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    ABSTRACT: Oncofoetal antigens are present during foetal development with generally limited expression in the adult but are upregulated in cancer. These molecules can sometimes be used to diagnose or follow treatment of tumours or as a target for different immunotherapies. The 5T4 oncofoetal glycoprotein was identified by searching for shared surface molecules of human trophoblast and cancer cells with the rationale that they may function to allow survival of the foetus as a semi-allograft in the mother or a tumour in its host, potentially influencing growth, invasion or altered immune surveillance of the host. 5T4 tumour selective expression has stimulated the development of 5T4 vaccine, 5T4 antibody targeted-superantigen and 5T4 antibody-drug therapies through preclinical and into clinical studies. It is now apparent that 5T4 expression is a marker of the use (or not) of several cellular pathways relevant to tumour growth and spread. Thus 5T4 expression is mechanistically associated with the directional movement of cells through epithelial mesenchymal transition, facilitation of CXCL12/CXCR4 chemotaxis, blocking of canonical Wnt/beta-catenin while favouring non-canonical pathway signalling. These processes are highly regulated in development and in normal adult tissues but can contribute to the spread of cancer cells. Understanding the differential impact of these pathways marked by 5T4 can potentially improve existing, or aid development of novel cancer treatment strategies.
    Seminars in Cancer Biology 07/2014;
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    ABSTRACT: Receptor tyrosine kinase pathways are potential therapeutic targets in gastric adenocarcinoma patients. We evaluated HER2 and cMet protein expression, and FGFR2 gene amplification to assess their prognostic significance, and downstream mediators pS6 and pERK for their potential utility as pharmacodynamic biomarkers in patients with gastric adenocarcinoma. Tissue microarrays were constructed from resection samples of 184 patients who underwent surgery for gastric/gastro-oesophageal junction adenocarcinoma. Tissue cores were obtained from the tumour body (TB), luminal surface (LS) and invasive edge (IE), and immunohistochemical and fluorescence in situ hybridisation (FGFR2) analysis was performed. FGFR2 amplification was identified in 2 % of cases and associated with worse survival (P = 0.005). HER2 overexpression was observed in 10 % of cases and associated with increased survival (P = 0.041). cMet overexpression was observed in 4 % of cases and associated with worse survival (P < 0.001). On multivariate analysis, only cMet retained significance (P = 0.006). pS6 and pERK expression were observed in 73 % and 30 % of tumours, respectively, with no association with survival. HER2 (P = 0.004) and pERK (P = 0.001) expression differed between tumour regions with HER2 expression increased in the LS compared with the TB and IE. These findings confirm subpopulations in gastric adenocarcinoma with poor outcome that may benefit from specific therapeutic strategies. However, we found heterogeneous HER2, pS6 and pERK overexpression, which presents challenges for their use as predictive biomarkers in gastric biopsies. The potential downstream pharmacodynamic markers pS6 and pERK were expressed across tumour regions, providing evidence that resections and biopsies would yield comparative results in clinical trials.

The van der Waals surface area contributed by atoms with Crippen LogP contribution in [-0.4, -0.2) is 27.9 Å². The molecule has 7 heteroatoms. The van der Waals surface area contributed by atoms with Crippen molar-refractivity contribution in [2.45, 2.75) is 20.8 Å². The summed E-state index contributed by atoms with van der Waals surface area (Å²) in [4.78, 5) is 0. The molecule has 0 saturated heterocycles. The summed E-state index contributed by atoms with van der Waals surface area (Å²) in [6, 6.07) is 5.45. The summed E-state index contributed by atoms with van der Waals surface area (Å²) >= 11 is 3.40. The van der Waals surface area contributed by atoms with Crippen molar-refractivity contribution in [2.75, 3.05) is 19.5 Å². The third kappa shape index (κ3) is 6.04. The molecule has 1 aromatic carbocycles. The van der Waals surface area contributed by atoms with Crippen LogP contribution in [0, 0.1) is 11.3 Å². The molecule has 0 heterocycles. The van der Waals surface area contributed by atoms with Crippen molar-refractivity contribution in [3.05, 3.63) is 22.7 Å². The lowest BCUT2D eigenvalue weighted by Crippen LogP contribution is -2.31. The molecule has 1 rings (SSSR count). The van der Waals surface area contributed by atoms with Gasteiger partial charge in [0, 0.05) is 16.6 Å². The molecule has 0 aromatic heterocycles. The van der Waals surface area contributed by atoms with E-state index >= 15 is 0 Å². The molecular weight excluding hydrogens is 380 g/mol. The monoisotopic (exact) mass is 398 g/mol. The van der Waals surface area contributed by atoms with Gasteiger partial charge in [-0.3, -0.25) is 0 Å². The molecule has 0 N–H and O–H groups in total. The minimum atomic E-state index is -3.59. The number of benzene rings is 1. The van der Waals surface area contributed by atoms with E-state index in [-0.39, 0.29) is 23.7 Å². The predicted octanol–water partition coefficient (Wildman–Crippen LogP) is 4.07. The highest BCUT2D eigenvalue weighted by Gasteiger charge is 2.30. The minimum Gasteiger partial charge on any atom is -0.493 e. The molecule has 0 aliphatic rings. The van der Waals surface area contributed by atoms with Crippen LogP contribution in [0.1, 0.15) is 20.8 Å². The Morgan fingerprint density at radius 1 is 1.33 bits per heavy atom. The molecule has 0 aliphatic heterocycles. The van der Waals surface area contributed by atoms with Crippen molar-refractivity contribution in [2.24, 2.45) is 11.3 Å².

Archiv für Pathologische Anatomie und Physiologie und für Klinische Medicin 12/2013;
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    ABSTRACT: In chronic myeloid leukaemia, (CML), cells from different stages of maturation may have differential expression of BCR-ABL at both mRNA and protein level. However, the significance of such differential expression to clinical disease behaviour is unknown. Using the CML-derived, BCR-ABL expressing cell line, K562, distinct plastic-adherent (K562/Adh) and non-adherent (K562/NonAdh) sub-populations were established then analysed both as single cells and as bulk cell populations. BCR-ABL mRNA was up-regulated in K562/Adh compared to K562/NonAdh cells in both single cell and bulk population analyses (p<0.0001). Similarly, phosphorylation of BCR protein was up-regulated in K562/Adh, compared to K562/NonAdh cells (63.42% vs 23.1%, p=0.007), and these two K562 sub-populations were found to express significantly different miRNA species. Furthermore, treatment with the BCR-ABL tyrosine kinase inhibitor, imatinib, reduced cell viability more rapidly in K562/NonAdh compared to K562/Adh cells (p<0.005) both at single and bulk cell levels. This discovery of an adherent sub-population of K562 cells with increased BCR-ABL mRNA, increased phosphorylated BCR protein expression, differential miRNA expression, and increased imatinib resistance, suggests a similar sub-population of cells may also mediate clinical resistance to imatinib during treatment of CML patients.